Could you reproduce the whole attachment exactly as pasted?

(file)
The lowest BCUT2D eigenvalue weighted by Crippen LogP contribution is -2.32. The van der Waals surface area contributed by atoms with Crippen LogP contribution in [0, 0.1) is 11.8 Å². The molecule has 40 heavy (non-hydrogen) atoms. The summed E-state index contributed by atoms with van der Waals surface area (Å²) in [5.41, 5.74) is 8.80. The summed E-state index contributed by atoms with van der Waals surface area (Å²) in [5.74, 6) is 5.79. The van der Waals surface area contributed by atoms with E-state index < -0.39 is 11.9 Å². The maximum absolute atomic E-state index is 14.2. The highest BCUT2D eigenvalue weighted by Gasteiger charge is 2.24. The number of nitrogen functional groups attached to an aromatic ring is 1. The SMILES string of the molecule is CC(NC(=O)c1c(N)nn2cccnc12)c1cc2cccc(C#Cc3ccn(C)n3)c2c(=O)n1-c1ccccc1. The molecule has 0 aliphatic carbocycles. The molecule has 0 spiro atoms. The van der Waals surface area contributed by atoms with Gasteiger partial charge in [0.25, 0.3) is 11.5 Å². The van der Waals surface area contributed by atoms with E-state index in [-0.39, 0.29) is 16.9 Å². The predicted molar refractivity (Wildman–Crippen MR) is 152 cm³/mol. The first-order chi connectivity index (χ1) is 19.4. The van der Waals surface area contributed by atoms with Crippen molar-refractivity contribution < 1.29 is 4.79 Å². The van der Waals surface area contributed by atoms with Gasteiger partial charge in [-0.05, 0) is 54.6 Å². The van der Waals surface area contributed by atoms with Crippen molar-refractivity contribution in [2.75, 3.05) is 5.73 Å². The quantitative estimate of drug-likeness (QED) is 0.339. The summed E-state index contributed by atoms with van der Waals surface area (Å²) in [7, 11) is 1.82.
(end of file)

The lowest BCUT2D eigenvalue weighted by Crippen LogP contribution is -2.32. The van der Waals surface area contributed by atoms with Crippen LogP contribution in [0, 0.1) is 11.8 Å². The molecule has 40 heavy (non-hydrogen) atoms. The summed E-state index contributed by atoms with van der Waals surface area (Å²) in [5.41, 5.74) is 8.80. The summed E-state index contributed by atoms with van der Waals surface area (Å²) in [5.74, 6) is 5.79. The van der Waals surface area contributed by atoms with E-state index < -0.39 is 11.9 Å². The maximum absolute atomic E-state index is 14.2. The highest BCUT2D eigenvalue weighted by Gasteiger charge is 2.24. The number of nitrogen functional groups attached to an aromatic ring is 1. The SMILES string of the molecule is CC(NC(=O)c1c(N)nn2cccnc12)c1cc2cccc(C#Cc3ccn(C)n3)c2c(=O)n1-c1ccccc1. The molecule has 0 aliphatic carbocycles. The molecule has 0 spiro atoms. The van der Waals surface area contributed by atoms with Gasteiger partial charge in [0.25, 0.3) is 11.5 Å². The van der Waals surface area contributed by atoms with E-state index in [-0.39, 0.29) is 16.9 Å². The predicted molar refractivity (Wildman–Crippen MR) is 152 cm³/mol. The first-order chi connectivity index (χ1) is 19.4. The van der Waals surface area contributed by atoms with Crippen molar-refractivity contribution < 1.29 is 4.79 Å². The van der Waals surface area contributed by atoms with Gasteiger partial charge in [-0.05, 0) is 54.6 Å². The van der Waals surface area contributed by atoms with Crippen molar-refractivity contribution in [2.75, 3.05) is 5.73 Å². The quantitative estimate of drug-likeness (QED) is 0.339. The summed E-state index contributed by atoms with van der Waals surface area (Å²) in [7, 11) is 1.82.